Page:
Written for Luther College Chips on May 11, 2000
The first of the big summer blockbusters has arrived this week with “Gladiator.” It gives more than is expected of a summer film, but it isn’t quite the “Best Picture” contender that the studio would like us to believe it to be.
“Gladiator” tells the story of the great Roman general, Maximus, who ends up as a slave after some political double-crossing by the emperor, is forced to fight as a gladiator, pressing forward with a desire for revenge.
Rising star Russell Crowe (of both “L. A. Confidential” and “The Insider” fame) plays Maximus perfectly. You don’t question for a second that Crowe could hold his own in the arena. Joaquin Phoenix does an acceptable job as the evil Roman emperor, playing the role in a fairly stereotypical “evil emperor” way.
Director Ridley Scott gives us the comfortable, professional style of an experienced director. In respect to his earlier films, “Gladiator” isn’t as gripping as “Alien” or as thought provoking as “Blade Runner,” but it does project a cool grandiose quality that those films don’t. Scott often experiments with the camera and things sometimes work (sweeping shots of Rome from the clouds) and sometimes don’t (the battles are occasionally shot too close-up and get disorienting.)
Some might try to pass off “Gladiator” as somewhat of a “Braveheart” rip-off, and while Maximus does have similar motivations driving him, the two films really are like apples and oranges. If anything, “Gladiator” reminded me more of “The Messenger,” the recent Joan of Arc film from French director Luc Besson. The way the battles are filmed and the use of dream sequences, even the music, had similarities in style. This isn’t necessarily a bad thing, but both of these films seem to point in the new direction that historical epics are going.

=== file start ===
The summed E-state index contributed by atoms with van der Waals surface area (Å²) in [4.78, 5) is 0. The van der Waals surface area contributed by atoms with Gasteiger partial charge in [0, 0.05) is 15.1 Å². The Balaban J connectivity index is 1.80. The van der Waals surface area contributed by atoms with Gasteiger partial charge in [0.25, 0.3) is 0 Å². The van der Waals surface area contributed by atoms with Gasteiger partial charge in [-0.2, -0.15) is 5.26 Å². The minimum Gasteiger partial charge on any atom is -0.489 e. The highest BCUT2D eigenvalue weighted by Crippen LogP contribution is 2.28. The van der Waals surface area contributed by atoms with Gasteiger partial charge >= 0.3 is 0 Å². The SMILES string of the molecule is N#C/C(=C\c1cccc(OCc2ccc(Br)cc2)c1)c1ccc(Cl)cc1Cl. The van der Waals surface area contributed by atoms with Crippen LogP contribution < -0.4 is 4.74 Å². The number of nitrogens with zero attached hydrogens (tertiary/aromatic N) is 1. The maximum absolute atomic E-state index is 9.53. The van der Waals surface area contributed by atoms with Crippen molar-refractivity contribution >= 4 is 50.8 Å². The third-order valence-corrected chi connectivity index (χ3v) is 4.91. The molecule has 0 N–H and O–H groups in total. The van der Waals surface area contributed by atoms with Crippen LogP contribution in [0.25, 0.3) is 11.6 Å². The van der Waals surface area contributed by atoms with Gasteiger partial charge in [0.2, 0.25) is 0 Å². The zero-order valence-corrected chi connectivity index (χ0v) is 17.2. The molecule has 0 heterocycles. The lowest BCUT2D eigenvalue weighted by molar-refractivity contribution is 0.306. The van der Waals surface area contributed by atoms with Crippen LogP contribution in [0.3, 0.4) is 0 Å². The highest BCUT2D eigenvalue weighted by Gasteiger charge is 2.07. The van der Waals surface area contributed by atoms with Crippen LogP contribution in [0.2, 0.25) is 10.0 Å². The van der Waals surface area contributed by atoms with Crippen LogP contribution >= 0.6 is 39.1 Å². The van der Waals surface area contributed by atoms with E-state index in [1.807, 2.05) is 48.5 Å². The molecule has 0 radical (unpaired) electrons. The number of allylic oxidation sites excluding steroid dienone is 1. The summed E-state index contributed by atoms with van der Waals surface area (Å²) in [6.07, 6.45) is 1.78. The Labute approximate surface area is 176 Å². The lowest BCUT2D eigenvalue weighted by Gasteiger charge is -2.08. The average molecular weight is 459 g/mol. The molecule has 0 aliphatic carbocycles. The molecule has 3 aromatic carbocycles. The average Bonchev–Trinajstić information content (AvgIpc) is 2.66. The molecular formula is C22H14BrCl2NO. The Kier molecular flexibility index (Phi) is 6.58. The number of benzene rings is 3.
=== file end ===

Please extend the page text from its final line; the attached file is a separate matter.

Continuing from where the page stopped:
The popular press is more likely to compare Gladiator to the great historical epics of the late 1950s and early 1960s. The obvious comparison is to “Spartacus,” but “Gladiator” doesn’t have the scope that that film does. Maximus has a small band of slaves that he commands in the arena, not a giant army in the countryside. One will also be reminded of the chariot race in “Ben-Hur.” There were a couple of shots that almost gave me the same goose-bump level as I got seeing the gladiators enter the arena in “Ben-Hur,” but “Gladiator” quite gets to the level of intensity of that scene.
The surround sound of “Gladiator” blew me a way. It often felt like I was in the middle of a loudly chanting crowd.
In all, the summer movie season seems to be off to a solid start with “Gladiator.” The last ten minutes alone is worth the five dollars. And if “Gladiator” is any indicator of things to come, the historical epic appears to be back in style.